WHO INVENTED THE "STAPLE"????See next talk section below.

This article describes them as "metal" or "wire" but doesn't discuss the specific composition of staples. What are some of the metals that are typically used to make various kinds of staples? Erik 15:17, 11 December 2006

Where do you stop on these things ?
Materials include electroplated nickle, zinc & copper coated low carbon iron wires, stainless steel, aluminium & brass. Plastics are also used to make some staples.
— Preceding unsigned comment added by (talk) 13:27 & :34, 15 May 2008

Exactly! The page says "Modern staples for paper staplers are made from zinc-plated steel wires" but the photo clearly shows copper! — Preceding unsigned comment added by (talk) 21:11, 2 September 2012 (UTC)Reply[reply]

Hmm. Exactly what?
--Jerzyt 02:14, 28 August 2016 (UTC)Reply[reply]

(Misplaced at top of "What are staples made of?" section)[edit]

WHO INVENTED THE "STAPLE"????— Preceding unsigned comment added by (talk) 22:18, 24 July 2007‎

sizes outside the US[edit]

The reference given lacks crown width. Joserbravo 18:58, 28 June 2007 (UTC)Reply[reply]

"Staples as weapons"??[edit]

Is it truly useful to have a "staples as weapons" sections? Just about anything could be a weapon in these lights. Should the Books article have a "Books as Weapons" section? How about shoes? Sauce pans? Tires? Drum kits? -- Dan Griscom (talk) 01:42, 19 May 2009 (UTC)Reply[reply]

(Should not WP be all things to all people??)[edit]

This article didn't help me much. I needed to the an in-class discussion on "how to use a stapler." And i came away with the same knowledge i left with. —Preceding unsigned comment added by (talk) 02:41, 12 January 2010 (UTC)Reply[reply]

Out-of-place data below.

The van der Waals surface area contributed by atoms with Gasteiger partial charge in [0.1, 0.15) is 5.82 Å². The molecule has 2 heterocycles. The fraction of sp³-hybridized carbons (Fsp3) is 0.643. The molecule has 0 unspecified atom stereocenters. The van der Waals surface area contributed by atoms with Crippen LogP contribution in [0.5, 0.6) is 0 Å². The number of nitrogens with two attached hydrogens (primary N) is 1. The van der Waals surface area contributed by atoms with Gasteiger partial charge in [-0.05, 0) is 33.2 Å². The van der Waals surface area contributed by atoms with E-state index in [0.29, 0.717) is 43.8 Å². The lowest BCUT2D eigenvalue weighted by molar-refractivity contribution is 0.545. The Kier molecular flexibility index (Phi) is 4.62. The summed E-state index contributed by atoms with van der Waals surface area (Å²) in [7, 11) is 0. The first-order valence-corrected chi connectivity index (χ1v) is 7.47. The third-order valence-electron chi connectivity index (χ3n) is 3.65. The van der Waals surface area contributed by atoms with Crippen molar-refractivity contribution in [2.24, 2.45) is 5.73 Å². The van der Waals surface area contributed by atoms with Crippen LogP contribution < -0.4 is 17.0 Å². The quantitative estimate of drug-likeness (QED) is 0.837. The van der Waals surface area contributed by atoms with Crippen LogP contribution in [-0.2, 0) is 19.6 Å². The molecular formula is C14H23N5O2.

this is a mess Help could someone sort it and mabe include paper staples(folding).
— Preceding unsigned comment added by Commander v99 (talkcontribs) 20:05, 12 April 2012 (UTC)Reply[reply]

sorting per se[edit]

  • While i don't find the existing structure very logical, my first minutes of contemplating alternatives quickly lost momentum; unlike with most articles i look at, i don't think i'm the perfect editor [wink] to do it over right!
    --Jerzyt 01:50, 28 August 2016 (UTC)Reply[reply]

"paper staples"[edit]

  • IMO "paper staples(folding)" could refer to the results provided by a device that cuts a slit thru a stack of paper, near its edge (or corner?), pushes a strip of strong paper thru the slit, wraps the strip around that nearby edge and back to that starting point, and finishes by jamming the leading end of the strip into the same slit in the same direction, thus holding that edge of the stack together with a paper functional equivalent of a staple. I hate the thought of trying to design the device, but i vaguely recall having seen the result of such a fastening scheme.
    --Jerzyt 01:50, 28 August 2016 (UTC)Reply[reply]

Move discussion in progress[edit]

There is a move discussion in progress on Talk:Staples which affects this page. Please participate on that page and not in this talk page section. Thank you. —RMCD bot 07:03, 14 April 2019 (UTC)Reply[reply]